In Josh Weil‘s Voice workshop at the Mendocino Coast Writers Conference last month, I learned about the 3 levels of dialogue, and how you should use a mix of them in your writing. I knew about 1st and 2nd level dialogue, but wasn’t familiar with the more obscure (and less-used, but useful) 3rd level dialogue. (By the way, it was a fantastic workshop, and if you ever get the chance I’d highly recommend working with Josh.)
1st level dialogue: The characters say exactly what they mean. They directly address issues. This type of dialogue generally falls flat unless the characters are forced into it by extreme stress. (My first chapter, which we workshopped at the conference, had too much of this. Now it has more 2nd level dialogue.)
Example of 1st level dialogue:
“Where have you been?” Jeff asked.
“At a friend’s,” Gina said.
“It’s getting late.”
“I lost track of time.”
Dissect it: The characters directly address issues. There is a glimmer of tension here, but overall, the dialogue is pretty boring.
Example of 1st level dialogue, when the characters are forced into it (Continuing from the scene above):
“Fine, you want the truth?” Gina asked, taking a step forward, neck outstretched. “Yes. I slept with someone. Happy now?” She raised an eyebrow and crossed her arms.
“No.” Jeff closed his eyes and cursed.
Dissect it: See how the characters still say what they mean? If the scene weren’t so tense, the dialogue wouldn’t pack as much punch.
2nd level dialogue: There is subtext; the characters say something, but mean something else (eg. a compliment is an apology). You want to use this particularly if characters are re-hashing an argument they’ve had previously, or if they’re avoiding talking about the real issue because of something like fear of being overheard in a public place, etc.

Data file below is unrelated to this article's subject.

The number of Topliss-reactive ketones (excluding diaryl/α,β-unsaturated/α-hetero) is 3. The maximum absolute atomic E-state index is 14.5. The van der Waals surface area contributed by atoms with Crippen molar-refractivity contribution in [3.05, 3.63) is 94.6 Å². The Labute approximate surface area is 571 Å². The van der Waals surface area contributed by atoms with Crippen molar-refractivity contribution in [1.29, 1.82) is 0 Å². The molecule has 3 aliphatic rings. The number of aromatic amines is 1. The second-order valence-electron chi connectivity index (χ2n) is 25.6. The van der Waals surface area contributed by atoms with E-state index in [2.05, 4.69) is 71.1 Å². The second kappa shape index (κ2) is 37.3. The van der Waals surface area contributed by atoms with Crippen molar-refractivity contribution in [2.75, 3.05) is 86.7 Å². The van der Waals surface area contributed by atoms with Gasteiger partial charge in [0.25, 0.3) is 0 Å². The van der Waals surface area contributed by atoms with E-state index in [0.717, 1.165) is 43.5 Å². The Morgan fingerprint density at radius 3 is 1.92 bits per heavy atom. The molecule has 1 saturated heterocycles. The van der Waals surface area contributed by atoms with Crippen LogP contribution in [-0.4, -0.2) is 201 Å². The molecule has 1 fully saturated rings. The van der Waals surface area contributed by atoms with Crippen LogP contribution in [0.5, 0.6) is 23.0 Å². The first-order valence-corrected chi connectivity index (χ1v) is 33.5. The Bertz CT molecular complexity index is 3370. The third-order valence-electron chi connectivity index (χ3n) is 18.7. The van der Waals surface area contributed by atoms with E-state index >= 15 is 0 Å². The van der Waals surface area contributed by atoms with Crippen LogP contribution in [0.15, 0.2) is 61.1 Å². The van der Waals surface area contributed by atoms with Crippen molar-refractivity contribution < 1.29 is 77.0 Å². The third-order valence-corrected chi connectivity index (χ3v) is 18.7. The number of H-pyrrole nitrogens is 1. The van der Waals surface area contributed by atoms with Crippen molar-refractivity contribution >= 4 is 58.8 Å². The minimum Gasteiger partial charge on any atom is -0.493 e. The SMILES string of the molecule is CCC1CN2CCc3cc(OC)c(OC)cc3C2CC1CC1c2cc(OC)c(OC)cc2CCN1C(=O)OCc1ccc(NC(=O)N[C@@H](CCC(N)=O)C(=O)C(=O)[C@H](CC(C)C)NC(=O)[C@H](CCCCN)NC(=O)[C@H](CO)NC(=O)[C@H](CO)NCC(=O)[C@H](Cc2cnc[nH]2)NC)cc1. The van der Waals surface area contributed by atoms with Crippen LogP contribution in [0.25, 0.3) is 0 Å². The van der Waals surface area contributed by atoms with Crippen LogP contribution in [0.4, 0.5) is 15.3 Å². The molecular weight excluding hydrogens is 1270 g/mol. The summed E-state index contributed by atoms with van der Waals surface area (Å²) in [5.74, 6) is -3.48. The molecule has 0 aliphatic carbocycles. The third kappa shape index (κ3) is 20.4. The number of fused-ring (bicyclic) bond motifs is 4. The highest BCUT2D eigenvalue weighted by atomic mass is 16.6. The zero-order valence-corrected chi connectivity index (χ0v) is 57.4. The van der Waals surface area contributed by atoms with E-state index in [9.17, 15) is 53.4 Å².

Example of 2nd level dialogue: (Continuing from the scene above)
They stood across from each other silently for a moment.
“Does he make you happy?” Jeff asked.
“What? No, it’s… it’s not about that.” Gina uncrossed her arms, ran a hand through her hair, and sighed. “Baby, I’m hungry. You wanna grab a bite to eat?”
Jeff shook his head. “Sure.”
Dissect it: Can you tell that what the characters are saying isn’t exactly what they mean? When Jeff asks if “he” makes Gina happy, he’s asking more about the status of their own relationship, and when Gina asks if Jeff wants to grab a bite to eat, it’s her way of apologizing. Jeff is conflicted about accepting the apology when he shakes his head while accepting the invitation to go out to eat.
3rd level dialogue: The reader is aware of some knowledge that the characters are oblivious to in the scene. This is an excellent way to create dramatic irony. Say we know that Gina’s lover just got a new job as a bus boy at the restaurant that Jeff and Gina are about to go to. Gina doesn’t even know this, since she was with her best friend agonizing over the affair before the scene, so she hasn’t seen her lover since before he got the job, but we just read a scene (right before everything above) from the lover’s Point of View in which he got this job.
Example of 3rd level dialogue: (Continuing from the scene above)
Gina and Jeff sat across from each other in a dimly-lit Italian restaurant. Jeff poked at his half-eaten bowl of pasta.
“Did you like it?” Gina asked.
Jeff’s lips twitched. “I just don’t understand why you would do this to us.”
“It’s not about you. It’s just something that happened. And it’s over.”
Just then, Gina’s lover picked up Gina’s empty plate and their eyes met. She lifted her fingers from the table to graze the underside of his palm.
“Sir, are you finished?” the bus boy asked.
“Yes.” Jeff pushed his plate away from him and sat back, closing his eyes.
Dissect it: Because we knew that Gina’s lover was working at the restaurant, we were waiting for the moment when Gina would run into him. There’s a special weight added to third level dialogue. Did you feel it?
Note: The dialogue ceases to be 3rd level after the “reveal” when their “eyes met”. After that, it goes back to 2nd level.
Do you understand the differences between the 3 levels of dialogue? Were my examples clear? I tried to make up a situation that would clearly illustrate the 3 levels of dialogue in a short space. Try looking over some dialogue you’ve written to figure out what level(s) it is. Make sure your manuscript isn’t only 1st level dialogue. It falls flat after a few paragraphs, unless the tension is ratcheted high.
I’ll be posting more writing tips I learned at MCWC in the coming weeks, and on Fridays, look for my #FridayFlash Fiction.Send to a friend: